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Robert Vega, Director FAC 18 / 2304 Whitis Ave. Stop G6200 78712-1508 • 512-471-7900


Connecting with others is a powerful tool at any stage in your career. Whether you’re looking for a job, applying to graduate schools, searching for internships, or seeking information about careers, talking to people who know something about your field of interest is especially important for confirming your interest in the field, learning insider tips and strategies and locating jobs and internships. According to the National Bureau of Labor Statistics, nearly 70% of all jobs are found through networking (career conversations).

Networking is not:

  • Calling every person you know (or don’t know) and asking them for a job
  • Working a room in an attempt to collect business cards and make contacts with people who can provide you with something of value
  • Asking for a job
  • Randomly passing out resumes
  • Using people for information you think they have

Networking is:

  • A give and take process of connecting with people and building lasting relationships
  • About meeting new people, sharing information and learning about potential opportunities and various career fields
  • Meeting and getting to know people who are willing to share with you career information and advice
  • Building ongoing relationships to exchange information and advice
  • Following up and maintaining contact with those who have assisted you

Use networking as a means to:

  • Explore career opportunities
  • Learn more about a major, industry or company
  • Gather advice from different perspectives
  • Tap into the hidden job market – remember, a single personal connection can lead to multiple opportunities
  • Build your base of contacts for future reference and provide you with a support network

Networking Starts With Who You Know

The contacts you make can lead to future employment. Everyone has a network; it’s just a matter of thinking broadly and creatively about who is in it. This includes friends, family, neighbors, teachers/faculty (past or present), employers/coworkers (past or present) members of professional societies, employers who come to campus, alumni, etc. In addition, the ever-evolving world of social media has opened up countless new ways to network virtually with virtually anyone.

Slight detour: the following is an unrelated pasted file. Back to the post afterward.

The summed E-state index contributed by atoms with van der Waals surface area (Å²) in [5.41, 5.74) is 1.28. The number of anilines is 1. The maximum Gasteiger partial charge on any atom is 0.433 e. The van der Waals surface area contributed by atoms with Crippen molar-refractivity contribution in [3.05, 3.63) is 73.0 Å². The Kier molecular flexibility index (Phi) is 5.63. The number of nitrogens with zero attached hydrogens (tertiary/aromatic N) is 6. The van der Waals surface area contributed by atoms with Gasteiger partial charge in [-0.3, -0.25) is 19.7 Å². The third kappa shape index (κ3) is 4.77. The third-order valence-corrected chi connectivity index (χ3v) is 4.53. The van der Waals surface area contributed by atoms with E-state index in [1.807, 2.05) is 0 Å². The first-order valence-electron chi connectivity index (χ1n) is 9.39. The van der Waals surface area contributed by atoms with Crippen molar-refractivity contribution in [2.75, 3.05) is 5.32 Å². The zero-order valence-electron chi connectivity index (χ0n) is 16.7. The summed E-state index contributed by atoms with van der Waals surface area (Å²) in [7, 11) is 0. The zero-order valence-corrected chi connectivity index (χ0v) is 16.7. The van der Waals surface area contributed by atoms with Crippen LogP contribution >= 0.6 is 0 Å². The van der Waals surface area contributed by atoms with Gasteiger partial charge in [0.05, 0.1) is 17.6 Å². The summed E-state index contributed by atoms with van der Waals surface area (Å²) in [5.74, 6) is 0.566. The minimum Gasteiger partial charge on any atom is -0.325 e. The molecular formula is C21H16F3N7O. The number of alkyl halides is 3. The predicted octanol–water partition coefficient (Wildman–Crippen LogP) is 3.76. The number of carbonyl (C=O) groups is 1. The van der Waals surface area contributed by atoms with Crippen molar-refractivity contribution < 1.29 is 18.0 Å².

Keep in mind, networking is a skill, and like most things, can be learned, practiced and improved over time.

Download our Discovering Your Network worksheet to get started.

Networking Resources

  • Networking can happen anywhere at any time and we are here to help. Check out our events calendar to keep up to date with networking events in our office. We offer information sessions, office hours, speaker series, workshops and professional development series throughout the academic year.
  • There are many social media tools you can use to help you get started on building your professional network. Check out our Social Media Guide to learn more.
  • Informational Interviews: a practice interview, where you are the interviewer with the goal of learning all about a specific type of career or company. Your interviewee is anyone you want to learn more about or someone who can give you an insider’s scoop. Informational interviews allow you to ask those questions you’ve always wondered about from a professional who is working the field. Download our comprehensive Informational Interview Guide to learn more.

Successful networkers are:

  • Open-minded and willing to meet new people
  • Prepared and persistent
  • Informed and up-to-date on current events (i.e., news, industry, etc.)
  • Respectful of everyone they meet and thank their contacts for their time
  • Able to set clear, realistic and achievable goals
  • Not afraid to ask for the information they need

 You don’t need to have all of these aspects to be a great networker. Take it one step at a time, and remember that networking can be learned, practiced and improved over time.

Schedule an Appointment

No matter where you are in your career journey, learning how to network effectively will pay off in the long run. It takes time to build connections and hone your networking skills. The earlier you start, the better. Schedule an appointment with a career coach to get started.


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